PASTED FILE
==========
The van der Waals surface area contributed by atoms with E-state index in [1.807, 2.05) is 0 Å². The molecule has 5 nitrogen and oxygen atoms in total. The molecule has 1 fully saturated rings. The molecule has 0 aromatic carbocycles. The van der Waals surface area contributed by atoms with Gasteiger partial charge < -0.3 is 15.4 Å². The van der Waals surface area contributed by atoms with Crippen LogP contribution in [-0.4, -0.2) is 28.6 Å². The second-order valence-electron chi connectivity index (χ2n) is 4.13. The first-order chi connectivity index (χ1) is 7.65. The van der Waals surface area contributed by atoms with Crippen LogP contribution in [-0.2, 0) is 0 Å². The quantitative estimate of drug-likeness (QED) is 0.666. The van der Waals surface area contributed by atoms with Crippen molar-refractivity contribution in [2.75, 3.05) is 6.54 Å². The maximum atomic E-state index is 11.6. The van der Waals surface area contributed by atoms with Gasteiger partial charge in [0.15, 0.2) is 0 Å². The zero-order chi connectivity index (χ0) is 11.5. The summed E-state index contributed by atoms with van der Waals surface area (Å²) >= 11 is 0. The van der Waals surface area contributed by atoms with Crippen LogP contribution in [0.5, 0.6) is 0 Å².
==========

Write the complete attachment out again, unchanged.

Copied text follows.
The van der Waals surface area contributed by atoms with E-state index in [1.807, 2.05) is 0 Å². The molecule has 5 nitrogen and oxygen atoms in total. The molecule has 1 fully saturated rings. The molecule has 0 aromatic carbocycles. The van der Waals surface area contributed by atoms with Gasteiger partial charge < -0.3 is 15.4 Å². The van der Waals surface area contributed by atoms with Crippen LogP contribution in [-0.4, -0.2) is 28.6 Å². The second-order valence-electron chi connectivity index (χ2n) is 4.13. The first-order chi connectivity index (χ1) is 7.65. The van der Waals surface area contributed by atoms with Crippen LogP contribution in [-0.2, 0) is 0 Å². The quantitative estimate of drug-likeness (QED) is 0.666. The van der Waals surface area contributed by atoms with Crippen molar-refractivity contribution in [2.75, 3.05) is 6.54 Å². The maximum atomic E-state index is 11.6. The van der Waals surface area contributed by atoms with Gasteiger partial charge in [0.15, 0.2) is 0 Å². The zero-order chi connectivity index (χ0) is 11.5. The summed E-state index contributed by atoms with van der Waals surface area (Å²) >= 11 is 0. The van der Waals surface area contributed by atoms with Crippen LogP contribution in [0.5, 0.6) is 0 Å².